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What's wrong?

What's wrong?

(OP)
I like some expert opinion from one engineer to another (Aerospace-EE) on what's going with my car.  I was rear ended, lady that hit me was going 30mph or so.  In anycase, there's something wrong my car alignment/steering system.  My car is a 2008 Acura TL.  It has been to 4 different shops, including the an Acura dealer, and a suppose "suspension expert".  No one been able to fix it.  They would align the car, and then a week later, the car alignment would be completely hosed( i.e alignment would fall out of specs again).     

Signs I've noticed:
1. Steering is really tight.  
2. Rear Right Camber is out of spec after the accident.  Suspension expert put in an adjust control arm to compensate for the camber angle.
3. When I make a right hand turn, the car wants to keep going right and does not return to center.  Left turns are fine.
4. Car always wants to go to the right.  No road crown issue.  It will traverse 3 lanes of highway.
5. Car pulls to the right at low speed (30mph) and high speed (60mph).
6. A week after an alignment, my car feels like there's tremendous drag at 60mph.  
7. The shop pretty much swapped out all the arms on right rear wheel and the cradle of the car.  Nothing.

Any ideas?

RE: What's wrong?

The car, itself, is clearly bent.
It should have been totaled and scrapped.
Your lawyer will probably insist that you not drive the car in its current clearly unsafe condition.
Yes, you should talk to a lawyer; you may have to sue, or present a credible threat of suing, one or both insurance companies to make anything happen.
 

Mike Halloran
Pembroke Pines, FL, USA

RE: What's wrong?

(OP)
I was hoping it wouldn't get to that point, but it's been 5 months and no resolution.  

I have tons of paperwork and emails that I kept just in case I have to go the lawyer route.  I never hired a lawyer before but it sounds expensive, if you lose or win.  

I bought brand new tires for the car after the accident, because they say it was my tires.  I called another shop I wanted to bring my car into and told them my story, the manager I spoke with didn't want to touch my car at all.      

RE: What's wrong?

Talking to a lawyer before he takes your case usually costs nothing.
You can talk to the lawyer about recovering the cost of the tires, and something for your time, renting another car, all that stuff.

Upon further reflection, I wouldn't drive the car at all.  The behavior you report, going out of line after it's been aligned, suggests that the geometry of the car is changing.  .... as in, there's a crack somewhere important that hasn't yet grown big enough to be easily discovered, or to turn into a total fracture.  You don't want to be driving when that happens.

 

Mike Halloran
Pembroke Pines, FL, USA

RE: What's wrong?

In a safe place, have someone drive your car that you can trust, and follow behind in another car. As mentioned I bet you will see the rear wheels will not follow the front.  Good Luck. JK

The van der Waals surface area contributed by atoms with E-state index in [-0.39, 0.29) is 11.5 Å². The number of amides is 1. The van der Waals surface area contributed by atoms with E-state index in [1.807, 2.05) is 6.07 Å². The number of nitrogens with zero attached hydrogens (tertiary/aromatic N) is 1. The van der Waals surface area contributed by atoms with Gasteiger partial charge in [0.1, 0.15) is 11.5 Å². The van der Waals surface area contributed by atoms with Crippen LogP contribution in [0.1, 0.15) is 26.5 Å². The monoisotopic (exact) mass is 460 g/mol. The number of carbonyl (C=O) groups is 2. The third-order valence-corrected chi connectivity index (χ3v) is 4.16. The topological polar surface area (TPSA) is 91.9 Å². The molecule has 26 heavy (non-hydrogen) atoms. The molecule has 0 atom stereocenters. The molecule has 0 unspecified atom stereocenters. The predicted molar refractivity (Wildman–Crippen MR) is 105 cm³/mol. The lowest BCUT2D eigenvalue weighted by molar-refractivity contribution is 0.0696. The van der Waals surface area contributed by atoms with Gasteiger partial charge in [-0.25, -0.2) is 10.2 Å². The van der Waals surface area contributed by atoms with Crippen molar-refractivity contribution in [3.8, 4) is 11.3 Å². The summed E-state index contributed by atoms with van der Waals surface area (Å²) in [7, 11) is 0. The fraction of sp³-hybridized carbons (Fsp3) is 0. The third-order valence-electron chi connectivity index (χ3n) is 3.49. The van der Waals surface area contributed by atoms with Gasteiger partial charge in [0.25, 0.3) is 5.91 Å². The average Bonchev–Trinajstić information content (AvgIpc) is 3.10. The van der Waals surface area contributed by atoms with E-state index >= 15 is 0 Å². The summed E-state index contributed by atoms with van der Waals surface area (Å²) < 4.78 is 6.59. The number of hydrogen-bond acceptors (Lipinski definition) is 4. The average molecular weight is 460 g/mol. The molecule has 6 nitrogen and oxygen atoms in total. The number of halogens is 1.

RE: What's wrong?

Your situation has all the symptoms of a loose fixture.  That means a bolted attachment that is slipping. If so, it could be caused by a bolt with nut that has stretched and has run out of travel or the attachment has lost its grip with the body.  A broken weld can also do this. The car is aligned while gravity holds the joint, but a transient load slips the pieces. Sometimes you can detect this by literally kicking the tires. Each side of the car should have the same response level (movement, noise, frequency and steady state position).

You car could have a dragging rear brake piston, too,

RE: What's wrong?

(OP)
Would the loose bolt explain why the alignment goes out in the front wheels as well as the rear?   

RE: What's wrong?

It could be any number of things mentioned already.

A chassis hard point is moving due to crack or broken welds.

A bolt is not gripping because:-

1) The thread bottoms out before the joint is clamped.

2) A washer is not gripping because of wear or dirt.

3) A required washer or spacer is missing.

4) A bush is pounded out.

Not mentioned, but a bolt of to small a diameter is in a hole so the part moves within that clearance.

You need to know exactly what aspect or aspects of alignment is changing. Is it always the same thing.

Then put it on a hoist and look and think about every related part and where it might move to create the result.

Regards
Pat
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RE: What's wrong?

It would be rather unusual for a rear suspension issue to cause the front end alignment to change, but I suppose if the track or ride height changed enough at the rear then the basic stance of the car might change enough to affect it.

Unfortunately there doens't really seem much choice but to find another 'expert'.
 

Cheers

Greg Locock


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RE: What's wrong?

A laser rig uses all 4 wheels to define the baseline so it could read a change in crab or thrustline as a need to redo front end toe, etc. I'd have thought that level of damage would be pretty obvious.

 

Cheers

Greg Locock


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